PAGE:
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THE PURPLE SNAIL Sustainable use of resources during the pre-Columbian era

By Jaime González (with permission for La Cusinga Ecolodge)
Beginning at the mouth of the Coronado River, the beaches of Punta Mala and Tortuga extend to the northwest until they are halted by the rocky outcrops of Ventanas de Osa. To one side, hidden within the serene waters of the Balso River is a small and beautiful patch of mangrove. In the background rise the young mountains of Ojochal, providers of crystal clear water during the entire year. On the lower slopes, dispersed along the margins of the river, peasant homes comprise one of the most intimate and peaceful communities of the south. In the grassy pastures large quantities of rocks are commonly found that make us think of an ancient volcanic cone.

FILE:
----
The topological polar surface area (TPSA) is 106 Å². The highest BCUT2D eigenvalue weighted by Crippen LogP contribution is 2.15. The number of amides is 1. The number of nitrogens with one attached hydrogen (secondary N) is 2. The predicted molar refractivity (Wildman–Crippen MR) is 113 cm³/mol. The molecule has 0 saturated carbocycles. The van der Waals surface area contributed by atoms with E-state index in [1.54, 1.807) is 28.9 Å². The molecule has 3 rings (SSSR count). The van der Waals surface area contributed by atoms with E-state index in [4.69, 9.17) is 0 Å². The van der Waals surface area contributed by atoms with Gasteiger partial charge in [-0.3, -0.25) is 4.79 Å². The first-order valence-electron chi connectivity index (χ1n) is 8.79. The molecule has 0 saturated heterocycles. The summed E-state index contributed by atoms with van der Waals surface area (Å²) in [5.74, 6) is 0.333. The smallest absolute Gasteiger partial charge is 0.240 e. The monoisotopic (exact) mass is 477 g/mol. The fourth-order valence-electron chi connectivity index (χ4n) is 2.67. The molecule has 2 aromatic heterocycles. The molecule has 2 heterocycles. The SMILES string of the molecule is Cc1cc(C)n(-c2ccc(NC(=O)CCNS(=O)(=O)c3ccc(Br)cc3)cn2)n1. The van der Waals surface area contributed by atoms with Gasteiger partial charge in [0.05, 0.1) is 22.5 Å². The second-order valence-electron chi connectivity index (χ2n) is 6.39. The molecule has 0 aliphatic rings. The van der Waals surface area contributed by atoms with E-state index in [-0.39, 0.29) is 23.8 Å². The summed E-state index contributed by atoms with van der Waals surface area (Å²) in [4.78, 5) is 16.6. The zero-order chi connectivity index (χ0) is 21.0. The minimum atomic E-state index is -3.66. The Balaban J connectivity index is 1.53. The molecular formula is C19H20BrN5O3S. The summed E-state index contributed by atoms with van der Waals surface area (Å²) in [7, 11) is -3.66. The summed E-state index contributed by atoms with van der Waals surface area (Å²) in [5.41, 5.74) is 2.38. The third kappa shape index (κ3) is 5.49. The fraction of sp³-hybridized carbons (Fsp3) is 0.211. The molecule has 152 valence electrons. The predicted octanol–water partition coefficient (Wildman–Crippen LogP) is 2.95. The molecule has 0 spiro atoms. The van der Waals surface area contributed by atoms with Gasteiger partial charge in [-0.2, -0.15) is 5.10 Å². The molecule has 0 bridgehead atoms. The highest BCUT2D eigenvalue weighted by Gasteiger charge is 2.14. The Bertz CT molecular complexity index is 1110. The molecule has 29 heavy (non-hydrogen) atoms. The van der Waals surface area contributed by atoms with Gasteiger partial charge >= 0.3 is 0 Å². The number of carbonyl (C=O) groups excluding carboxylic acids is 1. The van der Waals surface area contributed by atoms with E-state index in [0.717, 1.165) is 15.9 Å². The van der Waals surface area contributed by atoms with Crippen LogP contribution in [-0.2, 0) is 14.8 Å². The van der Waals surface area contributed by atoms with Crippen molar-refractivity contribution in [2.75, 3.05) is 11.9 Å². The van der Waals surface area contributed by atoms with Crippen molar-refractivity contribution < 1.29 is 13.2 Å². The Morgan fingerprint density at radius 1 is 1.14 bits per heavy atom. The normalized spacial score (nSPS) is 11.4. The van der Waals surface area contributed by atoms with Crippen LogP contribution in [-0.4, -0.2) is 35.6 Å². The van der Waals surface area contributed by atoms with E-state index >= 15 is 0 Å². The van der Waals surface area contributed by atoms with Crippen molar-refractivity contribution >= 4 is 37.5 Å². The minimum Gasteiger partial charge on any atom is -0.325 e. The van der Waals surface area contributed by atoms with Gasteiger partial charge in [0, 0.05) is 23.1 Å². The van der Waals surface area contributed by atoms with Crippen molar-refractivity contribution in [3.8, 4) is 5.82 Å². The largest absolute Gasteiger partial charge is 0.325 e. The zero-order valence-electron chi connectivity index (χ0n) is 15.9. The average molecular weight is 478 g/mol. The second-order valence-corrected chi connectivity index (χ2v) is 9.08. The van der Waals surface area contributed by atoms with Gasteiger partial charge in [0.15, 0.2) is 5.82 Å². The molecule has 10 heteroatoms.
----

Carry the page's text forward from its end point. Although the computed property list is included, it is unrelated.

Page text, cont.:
Many of these rocks were used by the indigenous people of the region for the crafting of rustic mortars for grinding and today are frequently found in the homes of the country folk. But in addition to these rocks, there existed nearby a resource of great importance that gave a special character to the cotton textiles made by the southern indigenous people: the purple snail, which they managed in a rational and sustainable manner in order to extract the coloring that the Indians required for their cloth. According to what may be derived from the tales of the Spanish Conquest, the purple dyed fabrics were preferred by the Spanish adventurers who sent them to the European monarchs. A memorable passage was written by the naturalist, Henri Pittier in 1904: “It is doubtful if today there is to be found in the entire peninsula anyone who will weave a shawl, and even among our Boruca and Térraba Indians, this useful occupation has fallen into disuse during the last ten years. The fabrication of thread was connected to another interesting industry, which I also remember from the past, even though I still saw one of its phases in the Sierpe River mouth, ten years ago: I refer to the dying of cotton.
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